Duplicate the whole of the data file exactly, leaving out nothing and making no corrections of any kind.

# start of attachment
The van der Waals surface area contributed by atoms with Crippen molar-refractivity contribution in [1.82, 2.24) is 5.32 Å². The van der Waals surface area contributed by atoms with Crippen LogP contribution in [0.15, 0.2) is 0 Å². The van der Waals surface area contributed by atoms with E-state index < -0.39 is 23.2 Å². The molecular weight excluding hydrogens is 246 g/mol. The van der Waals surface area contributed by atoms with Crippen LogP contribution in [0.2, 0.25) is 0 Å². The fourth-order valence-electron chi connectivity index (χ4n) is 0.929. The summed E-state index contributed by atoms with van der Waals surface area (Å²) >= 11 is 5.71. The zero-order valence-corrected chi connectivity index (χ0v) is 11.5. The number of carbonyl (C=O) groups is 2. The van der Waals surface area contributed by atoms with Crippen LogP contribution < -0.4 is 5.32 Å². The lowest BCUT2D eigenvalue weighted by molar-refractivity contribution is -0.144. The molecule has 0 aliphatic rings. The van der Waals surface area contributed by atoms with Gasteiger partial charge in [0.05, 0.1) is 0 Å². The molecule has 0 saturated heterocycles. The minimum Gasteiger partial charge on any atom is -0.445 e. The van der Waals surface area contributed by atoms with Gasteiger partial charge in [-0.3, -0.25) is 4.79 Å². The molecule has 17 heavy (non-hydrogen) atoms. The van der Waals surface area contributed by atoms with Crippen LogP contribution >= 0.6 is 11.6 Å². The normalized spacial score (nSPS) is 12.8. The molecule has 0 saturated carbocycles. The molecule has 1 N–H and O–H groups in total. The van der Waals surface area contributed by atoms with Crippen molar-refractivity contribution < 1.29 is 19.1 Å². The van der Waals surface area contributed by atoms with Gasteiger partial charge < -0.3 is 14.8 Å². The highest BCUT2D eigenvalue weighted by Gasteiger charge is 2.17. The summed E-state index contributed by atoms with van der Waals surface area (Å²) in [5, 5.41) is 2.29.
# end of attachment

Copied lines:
The van der Waals surface area contributed by atoms with Crippen molar-refractivity contribution in [1.82, 2.24) is 5.32 Å². The van der Waals surface area contributed by atoms with Crippen LogP contribution in [0.15, 0.2) is 0 Å². The van der Waals surface area contributed by atoms with E-state index < -0.39 is 23.2 Å². The molecular weight excluding hydrogens is 246 g/mol. The van der Waals surface area contributed by atoms with Crippen LogP contribution in [0.2, 0.25) is 0 Å². The fourth-order valence-electron chi connectivity index (χ4n) is 0.929. The summed E-state index contributed by atoms with van der Waals surface area (Å²) >= 11 is 5.71. The zero-order valence-corrected chi connectivity index (χ0v) is 11.5. The number of carbonyl (C=O) groups is 2. The van der Waals surface area contributed by atoms with Crippen LogP contribution < -0.4 is 5.32 Å². The lowest BCUT2D eigenvalue weighted by molar-refractivity contribution is -0.144. The molecule has 0 aliphatic rings. The van der Waals surface area contributed by atoms with Gasteiger partial charge in [0.05, 0.1) is 0 Å². The molecule has 0 saturated heterocycles. The minimum Gasteiger partial charge on any atom is -0.445 e. The van der Waals surface area contributed by atoms with Gasteiger partial charge in [-0.3, -0.25) is 4.79 Å². The molecule has 17 heavy (non-hydrogen) atoms. The van der Waals surface area contributed by atoms with Crippen LogP contribution >= 0.6 is 11.6 Å². The normalized spacial score (nSPS) is 12.8. The molecule has 0 saturated carbocycles. The molecule has 1 N–H and O–H groups in total. The van der Waals surface area contributed by atoms with Crippen molar-refractivity contribution < 1.29 is 19.1 Å². The van der Waals surface area contributed by atoms with Gasteiger partial charge < -0.3 is 14.8 Å². The highest BCUT2D eigenvalue weighted by Gasteiger charge is 2.17. The summed E-state index contributed by atoms with van der Waals surface area (Å²) in [5, 5.41) is 2.29.